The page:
How to Appear Less American While Touring in Europe

1 Look at what others are wearing. Are they wearing sneakers? Boots? Heels/dress shoes? Take a look around and notice trends. Most Europeans do not wear sneakers, so wear boots, flats, or anything that suits your fancy. Make sure that they are comfortable as well.

2 Carry a coat. Get one that’s not too bulky, but warm. A lot of European countries get a considerable amount of rain and some are very cold, like the United Kingdom and Poland. Make sure your jacket keeps you warm and dry.

3 Dress casually. Don’t wear shirts with American brands or slogans on them. “American Eagle”, “Hollister”, or “Abercrombie & Fitch” are probably not a good idea.

4 Try to blend in. Speak quietly and don’t draw attention to yourself. Don’t behave like a tourist, and be polite and courteous. You probably won’t fool people thinking that you’re European for long, but you can leave them with a good impression of yourself.

5 Don’t assume that everyone speaks English. Even if they do, they might not answer. Remember that those who do would still greatly appreciate a word or two in their native tongue and who knows, they might even be nicer to you! If they have great vocabulary and pronunciation, tell them. They’ll appreciate it and treat you better.

6 Make sure you know at least a little bit of the language. Attempting to speak the country’s language is showing respect towards the nation and its people. Good words or phrases to know include are “hello”, “please”, “goodbye”, “do you have…?”, and “do you speak English?”

7 Don’t wear any clothing that screams “American”! Examples include: shirts with the American flag on it, “I Love NY” shirts, shorts with anything written on the buttocks, etc. At the same time, don’t pretend to be a different nationality; it might get you in trouble and put you in the position where you either have to lie or make a strange excuse.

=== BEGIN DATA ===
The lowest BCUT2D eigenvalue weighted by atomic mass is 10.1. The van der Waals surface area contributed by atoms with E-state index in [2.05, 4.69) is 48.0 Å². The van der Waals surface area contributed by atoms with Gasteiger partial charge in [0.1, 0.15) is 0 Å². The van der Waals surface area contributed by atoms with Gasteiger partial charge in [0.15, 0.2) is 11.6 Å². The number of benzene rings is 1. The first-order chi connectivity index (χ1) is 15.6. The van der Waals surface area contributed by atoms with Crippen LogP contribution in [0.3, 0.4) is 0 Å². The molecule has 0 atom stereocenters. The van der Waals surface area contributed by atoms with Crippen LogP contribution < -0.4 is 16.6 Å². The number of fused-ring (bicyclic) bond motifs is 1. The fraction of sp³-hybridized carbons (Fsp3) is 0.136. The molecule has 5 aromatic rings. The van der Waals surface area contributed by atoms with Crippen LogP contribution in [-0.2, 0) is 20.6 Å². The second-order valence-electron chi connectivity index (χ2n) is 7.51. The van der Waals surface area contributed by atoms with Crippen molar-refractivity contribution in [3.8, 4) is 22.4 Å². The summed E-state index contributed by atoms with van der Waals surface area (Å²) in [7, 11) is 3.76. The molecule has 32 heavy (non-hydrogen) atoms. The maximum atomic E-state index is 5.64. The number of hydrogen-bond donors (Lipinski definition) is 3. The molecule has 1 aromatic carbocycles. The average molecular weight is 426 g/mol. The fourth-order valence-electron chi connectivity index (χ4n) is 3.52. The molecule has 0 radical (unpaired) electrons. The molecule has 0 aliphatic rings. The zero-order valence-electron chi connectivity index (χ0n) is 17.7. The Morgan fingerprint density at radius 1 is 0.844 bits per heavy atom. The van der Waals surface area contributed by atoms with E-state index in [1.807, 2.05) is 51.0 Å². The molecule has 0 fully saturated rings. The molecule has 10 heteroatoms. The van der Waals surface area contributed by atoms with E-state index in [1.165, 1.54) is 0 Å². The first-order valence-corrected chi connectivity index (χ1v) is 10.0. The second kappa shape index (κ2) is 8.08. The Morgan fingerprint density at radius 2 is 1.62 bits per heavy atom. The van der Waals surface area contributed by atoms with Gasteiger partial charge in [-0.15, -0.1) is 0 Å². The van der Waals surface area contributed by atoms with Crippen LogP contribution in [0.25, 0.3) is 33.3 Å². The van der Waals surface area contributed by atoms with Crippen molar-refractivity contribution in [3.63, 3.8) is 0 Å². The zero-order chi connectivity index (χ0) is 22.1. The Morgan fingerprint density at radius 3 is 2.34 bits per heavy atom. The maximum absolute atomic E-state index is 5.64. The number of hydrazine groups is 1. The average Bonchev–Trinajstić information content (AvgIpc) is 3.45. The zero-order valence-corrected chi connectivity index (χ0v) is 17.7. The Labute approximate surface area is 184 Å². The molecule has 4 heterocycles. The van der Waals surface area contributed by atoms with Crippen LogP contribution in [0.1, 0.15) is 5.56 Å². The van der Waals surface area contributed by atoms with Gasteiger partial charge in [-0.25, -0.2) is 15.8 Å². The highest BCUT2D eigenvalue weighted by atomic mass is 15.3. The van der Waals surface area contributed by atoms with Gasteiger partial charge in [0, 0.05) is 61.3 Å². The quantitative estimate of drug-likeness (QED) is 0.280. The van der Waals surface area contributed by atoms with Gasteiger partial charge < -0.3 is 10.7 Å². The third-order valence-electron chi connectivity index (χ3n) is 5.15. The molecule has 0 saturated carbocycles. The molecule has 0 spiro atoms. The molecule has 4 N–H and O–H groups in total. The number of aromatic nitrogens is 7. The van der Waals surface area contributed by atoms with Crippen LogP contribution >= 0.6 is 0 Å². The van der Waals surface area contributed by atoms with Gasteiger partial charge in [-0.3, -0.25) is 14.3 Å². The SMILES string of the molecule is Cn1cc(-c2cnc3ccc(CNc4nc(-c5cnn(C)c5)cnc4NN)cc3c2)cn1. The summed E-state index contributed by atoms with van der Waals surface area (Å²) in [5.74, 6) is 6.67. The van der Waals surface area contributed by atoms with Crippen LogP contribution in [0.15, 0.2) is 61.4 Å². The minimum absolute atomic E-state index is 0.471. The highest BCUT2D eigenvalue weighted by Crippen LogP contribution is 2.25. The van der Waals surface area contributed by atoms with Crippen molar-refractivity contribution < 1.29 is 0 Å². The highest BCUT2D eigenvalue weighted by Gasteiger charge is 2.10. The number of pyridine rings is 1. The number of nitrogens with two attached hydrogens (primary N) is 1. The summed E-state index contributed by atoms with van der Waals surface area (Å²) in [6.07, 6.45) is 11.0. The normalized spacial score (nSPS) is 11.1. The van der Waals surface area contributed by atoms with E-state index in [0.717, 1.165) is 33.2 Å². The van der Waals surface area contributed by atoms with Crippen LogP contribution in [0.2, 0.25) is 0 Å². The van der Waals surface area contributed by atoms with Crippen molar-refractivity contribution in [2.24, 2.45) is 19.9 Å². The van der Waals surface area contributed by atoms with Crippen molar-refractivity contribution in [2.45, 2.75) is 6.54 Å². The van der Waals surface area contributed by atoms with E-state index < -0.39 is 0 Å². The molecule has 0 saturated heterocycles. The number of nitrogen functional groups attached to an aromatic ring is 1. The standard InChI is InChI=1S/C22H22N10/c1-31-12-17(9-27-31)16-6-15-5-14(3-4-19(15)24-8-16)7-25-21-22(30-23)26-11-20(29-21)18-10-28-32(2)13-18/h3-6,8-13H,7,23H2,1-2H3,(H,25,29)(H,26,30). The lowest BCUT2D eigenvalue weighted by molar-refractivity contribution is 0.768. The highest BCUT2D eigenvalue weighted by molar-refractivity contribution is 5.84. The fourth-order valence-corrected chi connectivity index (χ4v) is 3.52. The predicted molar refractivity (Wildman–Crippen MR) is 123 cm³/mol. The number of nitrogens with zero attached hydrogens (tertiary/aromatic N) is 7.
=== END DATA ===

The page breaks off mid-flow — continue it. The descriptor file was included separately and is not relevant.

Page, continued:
8 Dress fashionably. You don’t have to sport all the latest trends, but try to put effort into your appearance. Clothing articles like hoodies and sweatpants probably won’t make you very European looking, so try to stay away from the outdated and sloppy look.

9 Speak quietly in public. In the United States, a “notice me” approach to public volume is acceptable, but in Europe, your accent and loud talk will be unappreciated. You don’t have to whisper, but try to act civilized and polite.

How to Travel Beyond the Tour Bus

1 Try the local food. Ask a local where they get their groceries. Visit restaurants where there are mostly local faces—your patronage will be appreciated, and your budget will benefit since often more pricey dishes in foreign restaurants are less expensive than an average meal back home.

2 Walk around and explore. Don’t just go from tourist destination to tourist destination without lifting your head. Strike up some conversations with the locals, or even sit on a park bench and people watch.

3 Look out for crowds of locals. Often a place where there are lots of locals there is an authentic cultural experience lying ahead of you.

Use an “off the beaten path” guidebook like WikiTravel, Lonely Planet or Rough Guide and figure out what most interests you. Try to find neighborhoods within walking distance or easily accessible by public transit (if at all possible) that have a lot of things that you are interested in.

5 Follow your passions. Do you love food? Ask if you can get a “tour” of your favorite kitchen. You love glass sculpture? Find the artist and see whether you can be her apprentice for a day.

6 Be willing to be uncomfortable. Don’t go everywhere first class—one of the richest experiences of your life might be on a third class train in India on a wooden bench for over 14 hours, where you could meet a woman who invites you to her house, where they have one bed between 5 family members, and she says to you, “If you give an Indian your heart, they will share with you everything.”

7 Expect to be moved by your experiences. Reflect on what you see, hear, taste and touch. Allow for transformation because if the journey doesn’t affect your perspective, your sense of humanity, beauty, and the wonder of life, then it is time to do a little soul searching for a way to connect to your heart.